He's Abusive And Doesn't Love You!

Sometimes I have those days where I'm unwilling to get off the couch. Saturday was one of them. I was still in a bit of pain from Friday morning's trip to the dentist, where I got my first four cavities ever drilled and filled. But, I can't say that my lack of enthusiasm was solely caused by that. I also can't say that I was especially tired since I didn't go anywhere on Friday night. My Friday night merely consisted of beginning to write a letter to a friend and then falling asleep, fully dressed on the aforementioned couch. Major action, right?

I knew I had to get up eventually because we needed to be at my friend Maisha's Easter egg hunt at three and I still needed to go to Walgreens to get eggs. Not real eggs. No, I needed the fake plastic Easter eggs that you can put jelly beans and chocolate in and then hide around a yard for the kids to find.

I finally set out, eager to escape my kids who were harassing me with their non-stop inquiries of, "Is it time to go to Maisha's yet? Did you get the eggs yet?" By the time I left, I was in such a bad mood that I walked out of the house in the same clothes I'd slept in, without brushing my hair, without washing my face. I threw a newsboy hat on to hide my disarray and screeched out of the driveway, Depeche Mode's "Enjoy the Silence" on full blast in the car.

The traffic heading down Vermont to 6th Street was typical LA nightmare and it took me fifteen minutes to go the two miles to the Walgreens. Once inside, I found the plastic eggs, no problem. Choosing the candies proved to be more difficult. There were half a dozen varieties of jellybeans and just as many kinds of chocolates. I'm sort of a cheapskate when it comes to stuff like this and I'd spent ten minutes comparing prices on generic chocolate vs. name-brand chocolate when I heard a woman's heavily accented voice.

"WHY ARE YOU DOING THIS TO ME?" she yelled. And then her voice broke into incoherent sobs. I looked around me and noticed that almost every other shopper in my aisle was staring intently at shelves of speckled jelly beans, chocolates wrapped in pastel foils and stuffed-animal Easter bunnies. I didn't hear a reply to her question, which meant that this was either a phone conversation or mental illness. She continued talking, her central-African accent drawing my feet toward her.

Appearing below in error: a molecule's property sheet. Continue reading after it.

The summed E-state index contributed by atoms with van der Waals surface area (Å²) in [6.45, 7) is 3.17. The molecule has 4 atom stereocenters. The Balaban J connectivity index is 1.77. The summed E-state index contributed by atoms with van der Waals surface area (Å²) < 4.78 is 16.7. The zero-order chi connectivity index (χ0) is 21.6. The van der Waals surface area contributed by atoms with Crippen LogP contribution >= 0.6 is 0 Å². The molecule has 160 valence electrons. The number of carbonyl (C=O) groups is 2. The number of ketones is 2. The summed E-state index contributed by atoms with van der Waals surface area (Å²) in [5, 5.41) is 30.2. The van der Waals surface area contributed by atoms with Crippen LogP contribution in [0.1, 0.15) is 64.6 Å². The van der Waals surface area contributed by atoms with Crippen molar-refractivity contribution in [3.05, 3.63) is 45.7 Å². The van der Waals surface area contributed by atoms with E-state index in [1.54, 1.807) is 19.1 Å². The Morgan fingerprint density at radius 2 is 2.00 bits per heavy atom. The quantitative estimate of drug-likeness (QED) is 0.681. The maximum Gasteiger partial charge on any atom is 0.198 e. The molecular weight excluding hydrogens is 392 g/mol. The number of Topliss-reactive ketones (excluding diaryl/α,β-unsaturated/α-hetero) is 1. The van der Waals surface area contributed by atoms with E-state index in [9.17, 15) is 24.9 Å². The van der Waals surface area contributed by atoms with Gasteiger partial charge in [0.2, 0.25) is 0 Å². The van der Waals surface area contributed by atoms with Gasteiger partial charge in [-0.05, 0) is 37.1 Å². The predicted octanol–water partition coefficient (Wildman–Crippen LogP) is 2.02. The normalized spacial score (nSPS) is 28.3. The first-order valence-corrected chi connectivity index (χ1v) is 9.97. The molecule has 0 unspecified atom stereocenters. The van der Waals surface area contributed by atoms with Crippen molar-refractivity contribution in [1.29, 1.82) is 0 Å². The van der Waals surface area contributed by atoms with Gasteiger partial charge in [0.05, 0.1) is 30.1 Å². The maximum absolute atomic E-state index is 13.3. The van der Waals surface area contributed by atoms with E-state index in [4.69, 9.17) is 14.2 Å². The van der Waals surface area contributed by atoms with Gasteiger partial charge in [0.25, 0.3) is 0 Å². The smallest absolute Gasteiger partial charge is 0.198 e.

"I was only two minutes late! Please, those are my children," she continued to cry. "You can't take them away from me." I turned the corner and there she was, a black woman on a cell phone, standing in front of a display of patron saint candles, tears streaming down her face. A boy, maybe nine or ten years old, was sitting on the floor behind her. A second black woman stood a couple of feet away, shaking her head and holding the hand of her toddler daughter.

I wasn't sure if I should say anything to the African woman so I hovered across the aisle, my eyes scanning magazine covers that proclaimed that Angelina Jolie is leaving Brad Pitt. I heard her offer the man on the other end of the phone money. "I will give you twenty dollars for gas if you will just bring my children back to me." He must have refused because she continued to talk and cry. "I will give you thirty dollars. Gabriel, please don't make me suffer like this."

I found it interesting that all the Latina, Asian and white people in the Walgreens seemed to have disappeared from sight. And yet me and now two other black woman were hovering, watching this woman sob on the phone. The second woman was older, her graying hair braided in cornrows, her eyes narrowed with disgust. She approached me, shaking her head with disdain as she gestured toward the crying lady. She asked me, "Can you believe this sh*t?"

On the one hand, I couldn't believe I was overhearing a woman in a Walgreens on the phone begging for her children and apologizing to her man for being angry that he brought "the other woman" home. On the other hand, I sometimes feel like I see it all in Los Angeles so there was a part of me that felt a little jaded by the conversation.

I asked the lady with the cornrows, "Do you think we should do anything?"

"I don't know, but she needs to stop offering that ni**a money in exchange for her kids." She shook her head some more and continued, "We black women put up with too much stuff from those fools. Ni**a's wanna bring some other ho up in a woman's house and then not let her see her kids... And she's gonna pay him gas money? Oh hell no!."

I didn't know what to say so I mumbled something about it being a shame and I wandered back to the candy aisle. There were lots of other folks minding their own business, trying to decide which pre-fab Easter baskets to buy. Plus it was almost 2:00. We were going to be late for the Easter egg hunt if I didn't hurry up.

I found myself thinking, "I should have stayed home on the couch," and "Why can't I be one of those people who just go about their business and don't ever walk over to see what's going on?" I started to put the name-brand chocolates into my bag and said out loud, "I can be one of those people!"

A minute later, the crying from the African woman had gotten even louder. Along with it, I could hear another voice saying, "Ma'am, I need my phone back."

Crap. I'm just not one of those people.